September 22, 2020

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Mink Tracks

One of the best ways to narrow down what animal tracks you found is to study the gait pattern the animal used. Animals are categorized by Family and each family has it’s own preferred method of transportation.  Animals in the Weasel family use a bounding gait. A bound is a when the animal pushes off his hind feet and does a short leap landing on his front feet with the rear tracks registering just behind the front. All four feet are in a tight group resembling  a small rectangle.  The image of the  Mink’s gait at right shows just how this looks. 

 The members of the Weasel family that most commonly utilize this type of gait pattern are the Mink, Short-tailed Weasel, Long tailed Weasel,  Least Weasel, Otter, Fisher, Pine Marten and Badger.  Once you have identified the gait pattern you can measure the individual tracks to narrow down what animal tracks you found.  Paying attention to the habitat you found the tracks in is just as important as the tracks themselves. If you observed this type of gait pattern in the middle of a coniferous forest with no water nearby this would point more toward a Marten or a Fishers track.  Close to a stream bank or body of water would tend to be an Otter or Mink. The tracks above were following a stream bank and the individual size of the tracks gave this animal away as a Mink.

Of coarse it’s not always that easy is it?  As I mentioned members of the Weasel family prefer a bounding gait and use that most times to travel but they don’t always bound.  You may find tracks that resemble the gait of the Bear family as in the Otter image below. This Otter was utilizing the pacing gait where all four feet register separately not grouped as in a bound. Rest assured he eventually broke back into his bounding pattern a short distance away.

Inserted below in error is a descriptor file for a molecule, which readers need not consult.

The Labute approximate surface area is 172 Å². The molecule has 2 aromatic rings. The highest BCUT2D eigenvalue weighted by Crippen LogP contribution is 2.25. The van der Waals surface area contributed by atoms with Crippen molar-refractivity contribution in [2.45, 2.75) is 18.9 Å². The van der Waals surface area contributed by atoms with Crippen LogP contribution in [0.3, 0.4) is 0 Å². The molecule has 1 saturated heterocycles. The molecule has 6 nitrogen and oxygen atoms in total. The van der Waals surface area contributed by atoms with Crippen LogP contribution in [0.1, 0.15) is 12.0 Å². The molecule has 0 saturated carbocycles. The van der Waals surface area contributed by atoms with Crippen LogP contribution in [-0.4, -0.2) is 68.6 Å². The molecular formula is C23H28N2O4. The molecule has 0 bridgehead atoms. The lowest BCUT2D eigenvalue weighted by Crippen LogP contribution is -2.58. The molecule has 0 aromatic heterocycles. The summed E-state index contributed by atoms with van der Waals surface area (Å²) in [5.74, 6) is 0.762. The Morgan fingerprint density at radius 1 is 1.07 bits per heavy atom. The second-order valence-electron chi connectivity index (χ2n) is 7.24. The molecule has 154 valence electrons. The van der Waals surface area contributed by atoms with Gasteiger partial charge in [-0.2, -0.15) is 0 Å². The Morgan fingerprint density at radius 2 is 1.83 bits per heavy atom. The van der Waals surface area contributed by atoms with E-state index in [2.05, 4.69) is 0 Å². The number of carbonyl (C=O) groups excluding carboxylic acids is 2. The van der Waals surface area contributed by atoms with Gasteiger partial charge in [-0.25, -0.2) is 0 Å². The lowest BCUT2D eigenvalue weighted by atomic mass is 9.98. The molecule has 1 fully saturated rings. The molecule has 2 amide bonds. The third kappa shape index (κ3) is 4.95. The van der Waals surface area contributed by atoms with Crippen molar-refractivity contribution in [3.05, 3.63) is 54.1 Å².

If you follow a set of tracks far enough you may get a chance to see the various gait patterns used by each animal. Just remember that the most predominantly used gait will point you toward which Family the animal you found belongs to.

       Happy Tracking!!

iPhone and Animal Tracks

As the snow starts to pile up distinguishing individual tracks of larger animals can get a little tricky. Most tracks of heavier animals fill in with snow as one foot is lifted and the next in line pushes more into the imprint. Often times their trail  may just appear as a trough throw the snow obscuring most of the details. When this happens if your not lucky enough to find an identifiable print you need to look more at the animals gait pattern, trail width and stride.  Not all animals traveling gaits are the same, some are bounders, some are pacers and some are diagonal walkers. Learning their gait patterns will eliminate some possibilities of which animals tracks  your looking at.  Just as their gait is different so to is their trail width. Trail width is the measurement from the outside of  the left track to the outside of the right track. If you can distinguish in the deep snow the edges of the tracks then you have narrowed down your choices even further. The last measurement to help you out is the stride of the animal. The stride is the measurement from the back edge of one track to the back edge of the next same track. An Elk will have a larger stride than a Mule deer or Whitetail.

Just because the snow gets deeper doesn’t mean identification is impossible. Next time your out bring along the MyNature Animal Track app, everything you need to know about stride, trail width and gait patterns are just a push  button away. So pull on your long johns, strap on the snowshoes and hit the woods and see what’s living in your back yard.

iPhone Animal Tracks

MyNature Animal Tracks for the iPhone has been pretty consistent at receiving 5 star ratings. Stop by the iTunes store and pick up the app today and start learning what’s sharing the woods with you on your next trip.